3. Man, through faith-filled words, creates or causes to come to pass that which is spoken. Thus by one’s spoken words health/healing and wealth/prosperity are created.
4. Jesus earned our redemption, not on the cross, but in hell.
The view presented in the promotion of her new tape series is not a new understanding or teaching for Meyer. In an article titled “Your Mouth is a Weapon,” Meyer expressed the same idea in similar words:
“Words are containers that carry either creative or destructive power. Your mouth is a weapon—either for Satan or against him. We can help the devil bring destruction into our lives, or we can learn how to agree with God and experience His best for us.”
Later, she explains her view further:
Romans 4:17 says God gives life to the dead and speaks of thenon-existentthings as if they already existed. He created the world with faith-filled words (see Genesis 1). We are created in His image, and we can also call things that are not as though they are. We can speak positive thoughts about ourselves into the atmosphere and thereby ‘prophesy our future.’
How does this apply to the key Word Faith areas of health and wealth? Meyer explains in this same article:
The Lord recently showed me that we can bless or curse the financial seed we sow. We can speak positively about our financial future, or we can say things like, ‘I can’t afford it’ . . . ‘Every time I turn around something happens to take my money’. . . . We should water our giving with the water of His word and expect an abundant harvest. Sow your seed and speak prosperity scriptures over your finances.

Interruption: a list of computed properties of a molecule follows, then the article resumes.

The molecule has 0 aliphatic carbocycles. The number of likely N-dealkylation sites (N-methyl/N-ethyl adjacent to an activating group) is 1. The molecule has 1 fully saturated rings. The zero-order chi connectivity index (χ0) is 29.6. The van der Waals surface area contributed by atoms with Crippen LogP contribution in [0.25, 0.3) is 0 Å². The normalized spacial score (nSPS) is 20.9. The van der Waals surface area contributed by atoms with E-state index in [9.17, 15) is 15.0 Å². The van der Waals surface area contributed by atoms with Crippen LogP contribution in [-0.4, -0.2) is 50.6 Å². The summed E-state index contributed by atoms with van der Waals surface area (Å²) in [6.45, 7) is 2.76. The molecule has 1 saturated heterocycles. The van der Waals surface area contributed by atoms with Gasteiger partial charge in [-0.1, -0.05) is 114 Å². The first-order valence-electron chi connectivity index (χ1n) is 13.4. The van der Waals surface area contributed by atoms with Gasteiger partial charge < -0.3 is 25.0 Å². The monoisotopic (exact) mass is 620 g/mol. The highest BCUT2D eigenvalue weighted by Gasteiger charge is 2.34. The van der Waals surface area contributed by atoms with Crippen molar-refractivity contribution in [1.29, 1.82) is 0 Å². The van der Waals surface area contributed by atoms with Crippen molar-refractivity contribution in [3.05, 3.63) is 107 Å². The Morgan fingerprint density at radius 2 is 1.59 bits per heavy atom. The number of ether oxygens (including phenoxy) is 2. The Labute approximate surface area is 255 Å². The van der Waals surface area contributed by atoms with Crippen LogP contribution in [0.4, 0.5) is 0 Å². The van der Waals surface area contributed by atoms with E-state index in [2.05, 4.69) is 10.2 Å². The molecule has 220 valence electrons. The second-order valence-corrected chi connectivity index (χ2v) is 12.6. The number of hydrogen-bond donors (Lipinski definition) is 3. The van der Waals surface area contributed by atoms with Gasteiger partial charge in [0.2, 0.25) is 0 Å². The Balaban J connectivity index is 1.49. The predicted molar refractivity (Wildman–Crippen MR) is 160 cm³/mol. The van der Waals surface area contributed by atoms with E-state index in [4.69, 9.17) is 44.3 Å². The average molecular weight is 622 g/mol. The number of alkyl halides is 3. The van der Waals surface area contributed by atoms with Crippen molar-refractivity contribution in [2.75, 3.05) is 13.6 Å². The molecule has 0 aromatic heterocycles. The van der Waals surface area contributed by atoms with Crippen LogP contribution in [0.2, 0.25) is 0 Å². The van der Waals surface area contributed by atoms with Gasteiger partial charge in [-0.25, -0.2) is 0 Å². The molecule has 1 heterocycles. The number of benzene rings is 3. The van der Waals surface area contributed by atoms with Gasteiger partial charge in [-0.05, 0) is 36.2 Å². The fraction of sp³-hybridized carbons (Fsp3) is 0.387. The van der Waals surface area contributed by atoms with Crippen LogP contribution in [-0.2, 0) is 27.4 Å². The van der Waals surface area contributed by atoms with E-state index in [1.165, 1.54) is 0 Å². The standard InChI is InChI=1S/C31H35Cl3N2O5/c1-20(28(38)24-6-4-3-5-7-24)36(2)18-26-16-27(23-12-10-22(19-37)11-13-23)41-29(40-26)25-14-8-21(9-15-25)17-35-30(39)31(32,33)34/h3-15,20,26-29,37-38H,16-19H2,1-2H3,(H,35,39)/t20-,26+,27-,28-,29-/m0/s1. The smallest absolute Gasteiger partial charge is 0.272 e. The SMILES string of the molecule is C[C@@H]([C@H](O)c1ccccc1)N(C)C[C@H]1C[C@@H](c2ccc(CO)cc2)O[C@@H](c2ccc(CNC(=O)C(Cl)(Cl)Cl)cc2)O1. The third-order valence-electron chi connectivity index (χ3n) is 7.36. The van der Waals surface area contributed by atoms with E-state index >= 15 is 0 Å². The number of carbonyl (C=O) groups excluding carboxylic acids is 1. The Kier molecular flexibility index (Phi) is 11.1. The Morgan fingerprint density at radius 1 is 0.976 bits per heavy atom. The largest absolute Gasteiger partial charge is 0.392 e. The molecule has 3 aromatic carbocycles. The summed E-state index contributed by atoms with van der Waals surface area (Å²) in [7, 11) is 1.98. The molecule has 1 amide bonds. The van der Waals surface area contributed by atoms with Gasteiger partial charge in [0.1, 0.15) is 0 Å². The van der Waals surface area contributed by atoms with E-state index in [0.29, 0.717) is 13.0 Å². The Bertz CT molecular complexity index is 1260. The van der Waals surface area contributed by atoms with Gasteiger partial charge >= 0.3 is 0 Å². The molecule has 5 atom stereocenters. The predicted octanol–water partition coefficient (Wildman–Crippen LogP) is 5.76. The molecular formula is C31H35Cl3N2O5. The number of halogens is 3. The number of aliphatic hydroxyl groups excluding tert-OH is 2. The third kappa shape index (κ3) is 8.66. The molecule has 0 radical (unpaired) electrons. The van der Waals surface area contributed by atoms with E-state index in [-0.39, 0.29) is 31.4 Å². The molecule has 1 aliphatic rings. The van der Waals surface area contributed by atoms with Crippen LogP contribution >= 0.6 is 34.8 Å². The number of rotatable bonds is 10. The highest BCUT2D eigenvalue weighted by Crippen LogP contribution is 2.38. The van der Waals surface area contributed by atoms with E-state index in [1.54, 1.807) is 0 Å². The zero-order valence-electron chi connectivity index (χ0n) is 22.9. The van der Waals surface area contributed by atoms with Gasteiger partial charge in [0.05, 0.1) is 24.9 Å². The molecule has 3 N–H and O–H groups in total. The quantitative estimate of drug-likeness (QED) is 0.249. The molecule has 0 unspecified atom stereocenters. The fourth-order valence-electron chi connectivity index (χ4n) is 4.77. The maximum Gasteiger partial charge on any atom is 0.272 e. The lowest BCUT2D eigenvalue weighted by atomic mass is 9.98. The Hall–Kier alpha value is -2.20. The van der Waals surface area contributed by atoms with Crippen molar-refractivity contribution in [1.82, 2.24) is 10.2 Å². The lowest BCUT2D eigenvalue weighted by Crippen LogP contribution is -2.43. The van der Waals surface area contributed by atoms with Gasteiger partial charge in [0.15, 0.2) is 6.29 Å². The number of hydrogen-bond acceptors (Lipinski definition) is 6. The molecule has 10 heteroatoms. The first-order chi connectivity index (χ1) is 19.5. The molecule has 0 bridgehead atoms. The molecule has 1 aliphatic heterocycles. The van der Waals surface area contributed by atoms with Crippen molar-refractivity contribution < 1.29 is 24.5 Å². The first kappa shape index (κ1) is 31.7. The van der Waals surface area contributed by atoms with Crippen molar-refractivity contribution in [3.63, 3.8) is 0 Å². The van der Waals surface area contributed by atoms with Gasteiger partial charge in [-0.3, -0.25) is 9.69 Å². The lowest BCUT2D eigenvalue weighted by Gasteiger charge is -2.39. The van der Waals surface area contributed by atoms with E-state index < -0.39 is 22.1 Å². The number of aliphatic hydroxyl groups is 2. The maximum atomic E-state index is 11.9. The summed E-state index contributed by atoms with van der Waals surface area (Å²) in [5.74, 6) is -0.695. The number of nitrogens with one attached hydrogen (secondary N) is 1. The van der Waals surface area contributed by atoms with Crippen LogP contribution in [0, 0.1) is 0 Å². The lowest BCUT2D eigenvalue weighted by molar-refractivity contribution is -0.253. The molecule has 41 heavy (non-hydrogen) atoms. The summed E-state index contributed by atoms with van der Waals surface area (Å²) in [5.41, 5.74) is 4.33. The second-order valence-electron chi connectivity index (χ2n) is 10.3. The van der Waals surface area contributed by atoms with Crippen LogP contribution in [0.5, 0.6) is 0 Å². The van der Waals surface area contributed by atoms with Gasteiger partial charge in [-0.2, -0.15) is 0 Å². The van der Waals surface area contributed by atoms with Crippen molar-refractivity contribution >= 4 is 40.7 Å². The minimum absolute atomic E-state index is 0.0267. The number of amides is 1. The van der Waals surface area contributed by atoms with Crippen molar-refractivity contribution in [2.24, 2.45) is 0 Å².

Proverbs 18:21 teaches us that the power of life and death are in the tongue.That means we can speak life to dead circumstances, but it is a choice and decision not made with feelings as its basis. We can also speak death to sick circumstances. In other words, we can have something negative (sick) happen, and we can cause very serious problems by speaking negatively about it. It may go from sick to dead, especially if we repeatedly talk hopeless, negative, and downcast.
On the other hand, we can choose to do what seems abnormal to the natural man. We can speak life to sick circumstances and see a complete recovery before Satan has an opportunity to gain a stronghold.
Words are indeed powerful: a word spoken harshly or in anger can cause great harm, while a word spoken with gentleness and love can be a soothing balm. However, words do not have the power in and of themselves to change circumstances or to manipulate God to do whatever a person speaks.
How do Meyer and other Word Faith proponents come to the conclusion that their words alter or shape their reality? This belief is based on a misunderstanding of Genesis 1:26-27, in which God makes mankind in His own image. Word Faith teachers also cite Psalm 82:6 and John 10:34 as support for their position, because each verse uses the phrase “Ye are gods,” referring to certain humans. Word Faith proponents interpret these passages to mean that man is a little god with the same creative powers of God, Who spoke the world into existence.
Word Faith teacher Charles Capps explains this teaching in his book, The Tongue a Creative Force:
This is not a theory. It is a fact. It is a spiritual law. It works every time it is applied correctly. God never does anything without saying it first. God is a faith God. God released His faith in Words. . . . Man was created in God’s class: very capable of operating in the same kind of faith. Man is a spirit, he has asoul, he lives in a body. . . . Man is a spirit being, very capable of operating on the same level of faith as God.